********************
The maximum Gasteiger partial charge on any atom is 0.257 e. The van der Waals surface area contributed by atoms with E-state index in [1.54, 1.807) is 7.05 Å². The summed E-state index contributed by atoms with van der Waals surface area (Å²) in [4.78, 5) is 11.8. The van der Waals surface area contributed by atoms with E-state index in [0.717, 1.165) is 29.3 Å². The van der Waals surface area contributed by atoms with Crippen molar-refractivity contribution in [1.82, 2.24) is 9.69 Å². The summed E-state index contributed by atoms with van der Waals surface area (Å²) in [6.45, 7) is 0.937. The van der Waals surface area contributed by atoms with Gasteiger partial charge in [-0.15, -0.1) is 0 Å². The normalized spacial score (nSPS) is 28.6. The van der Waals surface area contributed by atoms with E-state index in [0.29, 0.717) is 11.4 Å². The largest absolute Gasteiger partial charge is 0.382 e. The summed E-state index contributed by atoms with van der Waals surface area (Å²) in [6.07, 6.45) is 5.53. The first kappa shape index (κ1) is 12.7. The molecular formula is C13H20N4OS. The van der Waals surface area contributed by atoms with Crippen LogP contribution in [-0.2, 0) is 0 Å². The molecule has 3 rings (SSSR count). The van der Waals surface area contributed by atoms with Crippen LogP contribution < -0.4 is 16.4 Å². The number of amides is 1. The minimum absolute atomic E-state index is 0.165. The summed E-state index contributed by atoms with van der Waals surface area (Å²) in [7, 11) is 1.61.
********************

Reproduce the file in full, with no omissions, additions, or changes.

The maximum Gasteiger partial charge on any atom is 0.257 e. The van der Waals surface area contributed by atoms with E-state index in [1.54, 1.807) is 7.05 Å². The summed E-state index contributed by atoms with van der Waals surface area (Å²) in [4.78, 5) is 11.8. The van der Waals surface area contributed by atoms with E-state index in [0.717, 1.165) is 29.3 Å². The van der Waals surface area contributed by atoms with Crippen molar-refractivity contribution in [1.82, 2.24) is 9.69 Å². The summed E-state index contributed by atoms with van der Waals surface area (Å²) in [6.45, 7) is 0.937. The van der Waals surface area contributed by atoms with Gasteiger partial charge in [-0.15, -0.1) is 0 Å². The normalized spacial score (nSPS) is 28.6. The van der Waals surface area contributed by atoms with E-state index in [0.29, 0.717) is 11.4 Å². The largest absolute Gasteiger partial charge is 0.382 e. The summed E-state index contributed by atoms with van der Waals surface area (Å²) in [6.07, 6.45) is 5.53. The first kappa shape index (κ1) is 12.7. The molecular formula is C13H20N4OS. The van der Waals surface area contributed by atoms with Crippen LogP contribution in [-0.2, 0) is 0 Å². The molecule has 3 rings (SSSR count). The van der Waals surface area contributed by atoms with Crippen LogP contribution < -0.4 is 16.4 Å². The number of amides is 1. The minimum absolute atomic E-state index is 0.165. The summed E-state index contributed by atoms with van der Waals surface area (Å²) in [7, 11) is 1.61.